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NASA scientist discovers oldest white dwarf with dust rings
NASA's new discovery will help understand the distant future of our solar system.
A NASA scientist has discovered the oldest and coldest known white dwarf - the Earth-sized remains of a dead star - ringed by dust and debris. Astronomers believe this could be the first known white dwarf with multiple dust rings.
The star, LSPM J0207+3331 or J0207, is forcing researchers to reconsider models of planetary systems that will help understand the distant future of our solar system. "This white dwarf is so old that whatever process is feeding material into its rings must operate on billion-year timescales," said John Debes, an astronomer working with the NASA-led Backyard Worlds: Planet 9 project.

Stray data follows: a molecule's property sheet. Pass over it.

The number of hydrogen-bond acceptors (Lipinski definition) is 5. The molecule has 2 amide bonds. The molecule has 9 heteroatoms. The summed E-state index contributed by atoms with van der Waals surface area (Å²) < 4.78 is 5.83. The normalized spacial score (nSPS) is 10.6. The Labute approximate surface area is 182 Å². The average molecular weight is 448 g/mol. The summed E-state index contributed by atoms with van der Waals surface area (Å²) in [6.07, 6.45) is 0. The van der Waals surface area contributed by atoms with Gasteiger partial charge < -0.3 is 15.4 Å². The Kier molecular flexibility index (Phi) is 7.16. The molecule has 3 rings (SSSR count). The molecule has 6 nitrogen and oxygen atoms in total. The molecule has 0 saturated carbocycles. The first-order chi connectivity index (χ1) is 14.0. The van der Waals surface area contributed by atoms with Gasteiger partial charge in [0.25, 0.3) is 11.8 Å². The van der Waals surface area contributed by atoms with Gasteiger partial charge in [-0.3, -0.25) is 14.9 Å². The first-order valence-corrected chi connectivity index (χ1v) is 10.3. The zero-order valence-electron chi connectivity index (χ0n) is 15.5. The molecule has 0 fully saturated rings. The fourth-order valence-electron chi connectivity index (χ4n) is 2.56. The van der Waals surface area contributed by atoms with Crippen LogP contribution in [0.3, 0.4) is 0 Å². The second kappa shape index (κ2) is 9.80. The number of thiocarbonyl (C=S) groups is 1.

"Most of the model's scientists have created to explain rings around white dwarfs only work well up to around 100 million years, so this star is really challenging our assumptions of how planetary systems evolve," Debes added.
J0207 is located around 145 light years away in the constellation Capricornus. As time passes, the white dwarfs slowly get cooler, and Debes's team calculated J0207 is about three billion years old, after monitoring the temperature level just over 5800 degrees Celsius.
J0207's ring may even be multiple rings, and the team suggests that there could be two distant components - one thin ring where the star's tides break up the asteroids and a wider ring close the white dwarf.